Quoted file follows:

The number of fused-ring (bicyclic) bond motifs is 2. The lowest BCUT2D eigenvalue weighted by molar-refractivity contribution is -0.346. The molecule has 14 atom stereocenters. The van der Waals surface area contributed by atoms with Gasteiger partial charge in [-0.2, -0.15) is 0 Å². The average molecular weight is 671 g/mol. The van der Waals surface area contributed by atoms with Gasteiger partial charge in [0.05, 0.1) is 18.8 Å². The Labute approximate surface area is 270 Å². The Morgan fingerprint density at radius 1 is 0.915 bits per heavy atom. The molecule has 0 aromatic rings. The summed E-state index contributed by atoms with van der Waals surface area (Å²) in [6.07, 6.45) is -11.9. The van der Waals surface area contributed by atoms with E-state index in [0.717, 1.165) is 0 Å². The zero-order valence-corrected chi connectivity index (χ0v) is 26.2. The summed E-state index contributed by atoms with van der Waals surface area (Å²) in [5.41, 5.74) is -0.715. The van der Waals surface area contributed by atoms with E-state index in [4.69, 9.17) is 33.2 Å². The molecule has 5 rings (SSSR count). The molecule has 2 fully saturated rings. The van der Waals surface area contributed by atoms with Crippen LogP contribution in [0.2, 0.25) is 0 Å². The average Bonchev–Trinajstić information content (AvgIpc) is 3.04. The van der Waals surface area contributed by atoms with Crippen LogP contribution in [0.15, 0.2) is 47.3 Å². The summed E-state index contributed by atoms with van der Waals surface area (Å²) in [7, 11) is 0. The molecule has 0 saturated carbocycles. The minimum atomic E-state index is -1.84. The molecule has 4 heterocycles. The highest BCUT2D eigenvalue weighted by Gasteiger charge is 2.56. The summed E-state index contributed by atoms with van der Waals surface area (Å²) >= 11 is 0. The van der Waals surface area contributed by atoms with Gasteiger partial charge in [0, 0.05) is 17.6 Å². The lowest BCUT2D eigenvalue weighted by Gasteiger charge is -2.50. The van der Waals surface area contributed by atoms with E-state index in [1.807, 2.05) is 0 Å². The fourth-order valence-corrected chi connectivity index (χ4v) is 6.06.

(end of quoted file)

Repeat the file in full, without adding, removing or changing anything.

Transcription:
The number of fused-ring (bicyclic) bond motifs is 2. The lowest BCUT2D eigenvalue weighted by molar-refractivity contribution is -0.346. The molecule has 14 atom stereocenters. The van der Waals surface area contributed by atoms with Gasteiger partial charge in [-0.2, -0.15) is 0 Å². The average molecular weight is 671 g/mol. The van der Waals surface area contributed by atoms with Gasteiger partial charge in [0.05, 0.1) is 18.8 Å². The Labute approximate surface area is 270 Å². The Morgan fingerprint density at radius 1 is 0.915 bits per heavy atom. The molecule has 0 aromatic rings. The summed E-state index contributed by atoms with van der Waals surface area (Å²) in [6.07, 6.45) is -11.9. The van der Waals surface area contributed by atoms with E-state index in [0.717, 1.165) is 0 Å². The zero-order valence-corrected chi connectivity index (χ0v) is 26.2. The summed E-state index contributed by atoms with van der Waals surface area (Å²) in [5.41, 5.74) is -0.715. The van der Waals surface area contributed by atoms with E-state index in [4.69, 9.17) is 33.2 Å². The molecule has 5 rings (SSSR count). The molecule has 2 fully saturated rings. The van der Waals surface area contributed by atoms with Crippen LogP contribution in [0.2, 0.25) is 0 Å². The average Bonchev–Trinajstić information content (AvgIpc) is 3.04. The van der Waals surface area contributed by atoms with Crippen LogP contribution in [0.15, 0.2) is 47.3 Å². The summed E-state index contributed by atoms with van der Waals surface area (Å²) in [7, 11) is 0. The molecule has 0 saturated carbocycles. The minimum atomic E-state index is -1.84. The molecule has 4 heterocycles. The highest BCUT2D eigenvalue weighted by Gasteiger charge is 2.56. The summed E-state index contributed by atoms with van der Waals surface area (Å²) >= 11 is 0. The van der Waals surface area contributed by atoms with Gasteiger partial charge in [0, 0.05) is 17.6 Å². The lowest BCUT2D eigenvalue weighted by Gasteiger charge is -2.50. The van der Waals surface area contributed by atoms with E-state index in [1.807, 2.05) is 0 Å². The fourth-order valence-corrected chi connectivity index (χ4v) is 6.06.